How does the total amount of interest paid at the end of your loan compare with the amount of the mortgage?

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Please give an absolute comparison and a relative comparison.

  1. Reply
    January 27, 2011 at 7:02 am

    normally ranges around 2.5 times the principal amount

    if the loan borrowed was 150k….you will end up paying 375k in payments

  2. Reply
    January 27, 2011 at 7:37 am

    Example: If you have a $ 200,000 mortgage at 6% on a 30 year term your payment will be $ 1199.10. Multiply that by 360 months (30 years) and your total amount paid will be $ 431,676.38. Over double the amount of the mortgage.

    Now thats saying that you pay all payments on time every month and never refinance.

    There are bi-weekly payment plans that will shorten the length of the term thus making the interest paid lower. Also sending in extra payments once a year or so will also deduct from the interest paid.

    There are new programs out there known as Mortgage Accelerators that drastically reduce the interest paid without having to pay extra payments all the time.

    I have a great program that will show you how to pay off your 30 year mortgage (Even an interest only!) in as little as 8-12 years without refinancing, without changing your current budget, and with little or no change to your current lifestyle.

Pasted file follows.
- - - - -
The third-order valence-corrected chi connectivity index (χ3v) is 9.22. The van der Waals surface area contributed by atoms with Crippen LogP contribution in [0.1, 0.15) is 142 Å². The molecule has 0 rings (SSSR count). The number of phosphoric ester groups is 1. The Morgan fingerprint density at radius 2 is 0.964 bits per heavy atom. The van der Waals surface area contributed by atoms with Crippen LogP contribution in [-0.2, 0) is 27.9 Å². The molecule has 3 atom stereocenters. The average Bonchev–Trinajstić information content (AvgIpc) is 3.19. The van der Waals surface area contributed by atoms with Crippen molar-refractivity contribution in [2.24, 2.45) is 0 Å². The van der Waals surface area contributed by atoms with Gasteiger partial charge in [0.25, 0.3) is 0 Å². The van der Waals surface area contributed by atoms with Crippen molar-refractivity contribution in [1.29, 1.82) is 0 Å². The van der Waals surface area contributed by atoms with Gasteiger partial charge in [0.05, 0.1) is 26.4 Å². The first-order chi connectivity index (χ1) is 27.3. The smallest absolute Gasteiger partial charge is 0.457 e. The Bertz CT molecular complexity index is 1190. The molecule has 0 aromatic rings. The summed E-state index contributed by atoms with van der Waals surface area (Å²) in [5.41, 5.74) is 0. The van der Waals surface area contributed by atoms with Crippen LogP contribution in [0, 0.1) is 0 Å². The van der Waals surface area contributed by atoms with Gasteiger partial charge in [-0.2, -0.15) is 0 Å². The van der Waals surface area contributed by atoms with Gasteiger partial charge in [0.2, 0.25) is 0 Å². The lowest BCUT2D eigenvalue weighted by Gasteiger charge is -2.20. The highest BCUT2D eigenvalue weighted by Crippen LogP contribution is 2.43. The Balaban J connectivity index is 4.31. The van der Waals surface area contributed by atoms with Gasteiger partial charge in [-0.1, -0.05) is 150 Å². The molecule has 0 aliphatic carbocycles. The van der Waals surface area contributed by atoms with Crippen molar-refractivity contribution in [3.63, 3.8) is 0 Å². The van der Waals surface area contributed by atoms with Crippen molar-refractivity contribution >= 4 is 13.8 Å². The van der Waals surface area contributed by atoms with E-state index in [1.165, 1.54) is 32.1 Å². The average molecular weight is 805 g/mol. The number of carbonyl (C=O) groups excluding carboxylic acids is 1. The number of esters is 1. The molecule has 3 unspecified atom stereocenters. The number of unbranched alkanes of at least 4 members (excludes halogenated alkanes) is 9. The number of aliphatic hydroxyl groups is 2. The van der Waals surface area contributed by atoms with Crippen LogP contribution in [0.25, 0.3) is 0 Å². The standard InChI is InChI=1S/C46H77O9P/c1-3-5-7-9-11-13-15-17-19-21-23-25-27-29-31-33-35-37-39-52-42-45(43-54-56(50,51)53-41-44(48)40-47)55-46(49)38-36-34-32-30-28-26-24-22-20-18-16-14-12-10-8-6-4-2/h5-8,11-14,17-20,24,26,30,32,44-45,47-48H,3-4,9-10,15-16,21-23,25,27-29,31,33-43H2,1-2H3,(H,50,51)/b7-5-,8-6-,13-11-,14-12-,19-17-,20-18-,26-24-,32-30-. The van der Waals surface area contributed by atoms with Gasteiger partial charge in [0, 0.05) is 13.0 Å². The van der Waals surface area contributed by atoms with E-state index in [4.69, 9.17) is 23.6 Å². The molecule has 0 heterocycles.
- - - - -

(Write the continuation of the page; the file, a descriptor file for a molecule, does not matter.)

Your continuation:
If you’d like to know more drop me a line.

  3. Reply
    Mary M
    January 27, 2011 at 7:52 am

    Here is a link to an amortization table on my website.

    Scroll down to Financial, and then click the link that says amortization table. It is in Microsoft Excel.

  4. Reply
    January 27, 2011 at 8:17 am

    Give an absolute comparison and a relative comparison? Is this homework?

    Take the number of payments (360 for a 30 year mortgage) and multiply it by the amount of the payment…360 * $ 1000. That’s the total you pay in principal and interest on a mortgage. Look at that figure in relationship to the purchase price of the home, or the amount you refinanced. That would be an absolute comparison.

    I don’t know quite what you mean by a relative comparison.

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